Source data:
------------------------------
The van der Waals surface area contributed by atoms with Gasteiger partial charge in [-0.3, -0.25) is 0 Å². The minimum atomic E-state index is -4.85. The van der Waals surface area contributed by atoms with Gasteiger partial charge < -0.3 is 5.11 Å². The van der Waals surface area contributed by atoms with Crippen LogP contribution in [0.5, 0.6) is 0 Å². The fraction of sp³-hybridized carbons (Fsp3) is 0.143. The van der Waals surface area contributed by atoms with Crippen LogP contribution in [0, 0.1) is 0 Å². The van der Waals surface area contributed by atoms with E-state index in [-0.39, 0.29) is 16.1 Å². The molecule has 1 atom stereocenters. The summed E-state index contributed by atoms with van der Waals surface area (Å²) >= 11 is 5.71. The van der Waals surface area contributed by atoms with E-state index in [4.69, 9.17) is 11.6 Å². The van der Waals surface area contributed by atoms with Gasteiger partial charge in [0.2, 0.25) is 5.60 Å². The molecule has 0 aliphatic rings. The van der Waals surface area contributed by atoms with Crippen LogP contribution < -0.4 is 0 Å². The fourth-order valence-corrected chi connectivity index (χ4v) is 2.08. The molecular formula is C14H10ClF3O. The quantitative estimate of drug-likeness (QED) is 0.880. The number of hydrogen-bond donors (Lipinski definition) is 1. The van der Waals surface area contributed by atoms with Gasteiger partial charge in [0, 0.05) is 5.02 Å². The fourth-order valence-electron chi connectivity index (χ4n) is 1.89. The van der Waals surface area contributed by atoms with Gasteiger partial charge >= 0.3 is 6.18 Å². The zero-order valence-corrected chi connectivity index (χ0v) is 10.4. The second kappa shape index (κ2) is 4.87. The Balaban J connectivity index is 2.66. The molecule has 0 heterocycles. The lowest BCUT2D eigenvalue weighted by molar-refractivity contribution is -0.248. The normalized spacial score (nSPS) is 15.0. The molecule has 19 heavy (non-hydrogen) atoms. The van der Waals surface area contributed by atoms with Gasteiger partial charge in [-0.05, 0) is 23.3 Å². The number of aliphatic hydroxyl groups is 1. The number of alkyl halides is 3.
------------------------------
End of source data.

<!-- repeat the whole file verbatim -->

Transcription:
The van der Waals surface area contributed by atoms with Gasteiger partial charge in [-0.3, -0.25) is 0 Å². The minimum atomic E-state index is -4.85. The van der Waals surface area contributed by atoms with Gasteiger partial charge < -0.3 is 5.11 Å². The van der Waals surface area contributed by atoms with Crippen LogP contribution in [0.5, 0.6) is 0 Å². The fraction of sp³-hybridized carbons (Fsp3) is 0.143. The van der Waals surface area contributed by atoms with Crippen LogP contribution in [0, 0.1) is 0 Å². The van der Waals surface area contributed by atoms with E-state index in [-0.39, 0.29) is 16.1 Å². The molecule has 1 atom stereocenters. The summed E-state index contributed by atoms with van der Waals surface area (Å²) >= 11 is 5.71. The van der Waals surface area contributed by atoms with E-state index in [4.69, 9.17) is 11.6 Å². The van der Waals surface area contributed by atoms with Gasteiger partial charge in [0.2, 0.25) is 5.60 Å². The molecule has 0 aliphatic rings. The van der Waals surface area contributed by atoms with Crippen LogP contribution < -0.4 is 0 Å². The fourth-order valence-corrected chi connectivity index (χ4v) is 2.08. The molecular formula is C14H10ClF3O. The quantitative estimate of drug-likeness (QED) is 0.880. The number of hydrogen-bond donors (Lipinski definition) is 1. The van der Waals surface area contributed by atoms with Gasteiger partial charge in [0, 0.05) is 5.02 Å². The fourth-order valence-electron chi connectivity index (χ4n) is 1.89. The van der Waals surface area contributed by atoms with Gasteiger partial charge >= 0.3 is 6.18 Å². The zero-order valence-corrected chi connectivity index (χ0v) is 10.4. The second kappa shape index (κ2) is 4.87. The Balaban J connectivity index is 2.66. The molecule has 0 heterocycles. The lowest BCUT2D eigenvalue weighted by molar-refractivity contribution is -0.248. The normalized spacial score (nSPS) is 15.0. The molecule has 19 heavy (non-hydrogen) atoms. The van der Waals surface area contributed by atoms with Gasteiger partial charge in [-0.05, 0) is 23.3 Å². The number of aliphatic hydroxyl groups is 1. The number of alkyl halides is 3.